Between Scylla and Charybdis: risks of early therapeutic anticoagulation for venous thromboembolism after acute intracranial hemorrhage.

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OBJECTIVE: To assess the risk of hematoma expansion in patients with acute intracranial hemorrhage (ICH) requiring therapeutic anticoagulation for the treatment of venous thromboembolism.

METHODS: We retrospectively reviewed all patients at our institution between 2014 and 2019 who were therapeutically anticoagulated for venous thromboembolism within 4 weeks after ICH. We included subtypes of traumatic ICH and spontaneous intraparenchymal hemorrhage. Our main outcome was the incidence of hematoma expansion within 14 days from initiating therapeutic anticoagulation. Hematoma expansion was defined as (1) radiographically proven expansion leading to cessation of therapeutic anticoagulation or (2) death due to hematoma expansion. Secondary outcomes included mortality due to hematoma expansion and characteristics associated with hematoma expansion.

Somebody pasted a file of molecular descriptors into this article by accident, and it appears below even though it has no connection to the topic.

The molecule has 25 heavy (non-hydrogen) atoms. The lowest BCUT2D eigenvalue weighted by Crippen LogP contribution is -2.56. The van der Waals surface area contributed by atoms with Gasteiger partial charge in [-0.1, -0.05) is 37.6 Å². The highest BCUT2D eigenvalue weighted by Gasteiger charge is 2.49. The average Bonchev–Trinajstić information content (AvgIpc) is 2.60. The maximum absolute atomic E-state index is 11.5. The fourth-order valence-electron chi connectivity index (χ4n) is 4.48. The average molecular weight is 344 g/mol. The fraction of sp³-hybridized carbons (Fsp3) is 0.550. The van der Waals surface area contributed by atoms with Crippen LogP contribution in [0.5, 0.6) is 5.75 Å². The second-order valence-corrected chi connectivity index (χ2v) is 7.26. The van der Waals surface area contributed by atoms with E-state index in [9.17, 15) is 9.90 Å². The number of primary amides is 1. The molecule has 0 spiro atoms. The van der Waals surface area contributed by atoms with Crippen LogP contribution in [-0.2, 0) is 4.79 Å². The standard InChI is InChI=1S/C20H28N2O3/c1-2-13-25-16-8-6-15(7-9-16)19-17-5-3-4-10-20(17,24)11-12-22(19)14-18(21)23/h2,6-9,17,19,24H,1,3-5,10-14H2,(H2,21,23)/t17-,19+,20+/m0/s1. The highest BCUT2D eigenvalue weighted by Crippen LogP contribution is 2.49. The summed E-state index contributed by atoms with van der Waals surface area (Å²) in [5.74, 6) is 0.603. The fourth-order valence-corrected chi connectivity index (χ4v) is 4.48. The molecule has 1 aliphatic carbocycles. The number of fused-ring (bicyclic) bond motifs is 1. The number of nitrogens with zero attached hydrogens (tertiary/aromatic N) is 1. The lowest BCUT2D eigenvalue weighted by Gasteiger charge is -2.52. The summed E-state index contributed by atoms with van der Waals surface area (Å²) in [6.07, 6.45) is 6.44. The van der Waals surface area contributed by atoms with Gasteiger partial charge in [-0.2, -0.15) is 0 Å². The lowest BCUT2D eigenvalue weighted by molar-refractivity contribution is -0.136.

RESULTS: Fifty patients met inclusion criteria (mean age: 54 years, 80% male, 76% Caucasian); 24% had undergone a neurosurgical procedure prior to therapeutic anticoagulation. Median time from ICH to therapeutic anticoagulation initiation was 9.5 days (IQR 4-17), 40% received therapeutic anticoagulation in (12%) developed hematoma expansion, of whom two (4%) died. While not statistically significant, patients with hematoma expansion tended to be older (57.8 vs. 53.5 years), were anticoagulated sooner (4 vs. 10 days), presented with lower GCS (50% vs. 39% with GCS30 cc), and higher SDH diameter (16 mm vs. 8.35 mm). There was a trend towards greater risk of hematoma expansion for patients undergoing endoscopic ICH evacuation (16% vs. 2%,

CONCLUSIONS: Our study is among the first to explore characteristics associated with hematoma expansion in patients undergoing therapeutic anticoagulation after acute ICH. Larger studies in different ICH subtypes are needed to identify determinants of hematoma expansion in this high-acuity population.

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Anticoagulants; Cerebral Hemorrhage; Female; Hematoma; Humans; Intracranial Hemorrhages; Male; Middle Aged; Retrospective Studies; Venous Thromboembolism

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British journal of neurosurgery







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